Covers research showing that drinking alcohol daily protects against heart disease in men but not in women.
Alcohol In Moderation is an organization promoting a sensible and moderate drinking message. Information from scientific researchers, the beverage alcohol industry and associations, on research, health issues and legislation.
A new study in 'Alcoholism: Clinical & Experimental Research' confirms that heavy drinking increases risk for breast cancer, but that light to moderate drinking appears to have little effect on a woman's risk for breast cancer.
A study published in Annals of Internal Medicine links higher consumption of alcoholic beverages among men to an increased risk of ischemic stroke. Moderate consumption, and consumption of red wine resulted in a lower stroke risk.
A study reported in the American Journal of Gastroenterology reports that heavy consumption of spirits and beer may cause an increased risk of colorectal cancer, whereas moderate consumption of beverage alcohol of all kinds, as well as heavy consumption of wine, is associated with a lower risk.
An article in The Lancet by a professor at the University of Auckland, New Zealand, criticizes recent studies on the cardioprotective effect of wine consumption as flawed. Other experts defend the conclusions of this research.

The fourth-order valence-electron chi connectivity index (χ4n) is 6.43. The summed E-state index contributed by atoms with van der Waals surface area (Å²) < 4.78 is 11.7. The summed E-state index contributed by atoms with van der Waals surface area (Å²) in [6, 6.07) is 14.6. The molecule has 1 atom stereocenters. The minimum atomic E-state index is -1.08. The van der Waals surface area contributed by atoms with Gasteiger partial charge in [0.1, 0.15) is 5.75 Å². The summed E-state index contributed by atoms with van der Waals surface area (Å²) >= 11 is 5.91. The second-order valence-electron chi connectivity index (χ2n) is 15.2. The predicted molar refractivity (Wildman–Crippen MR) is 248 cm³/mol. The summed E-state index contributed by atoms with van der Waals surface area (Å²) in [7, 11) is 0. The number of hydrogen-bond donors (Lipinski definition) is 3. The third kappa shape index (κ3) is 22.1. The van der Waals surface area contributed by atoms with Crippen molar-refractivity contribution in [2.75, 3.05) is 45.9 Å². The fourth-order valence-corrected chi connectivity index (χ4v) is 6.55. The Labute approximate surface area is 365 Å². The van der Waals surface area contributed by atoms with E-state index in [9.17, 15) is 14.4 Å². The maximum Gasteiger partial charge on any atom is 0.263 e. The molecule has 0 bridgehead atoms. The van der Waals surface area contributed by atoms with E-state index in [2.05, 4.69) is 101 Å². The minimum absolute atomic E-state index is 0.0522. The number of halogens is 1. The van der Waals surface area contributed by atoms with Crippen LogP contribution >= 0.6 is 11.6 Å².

A review published online in the journal Addiction Research and Theory examined 54 studies of the health effects of drinking, and throws doubt on the conclusion that moderate drinking has beneficial health effects. This mainly is due to how abstainers are accounted for in those studies.
UK medical body endorses the view that expectant mothers can safely drink one to two units of alcoholic beverages once or twice a week, saying that there appears to be no evidence of harm to the foetus from low levels of alcohol consumption.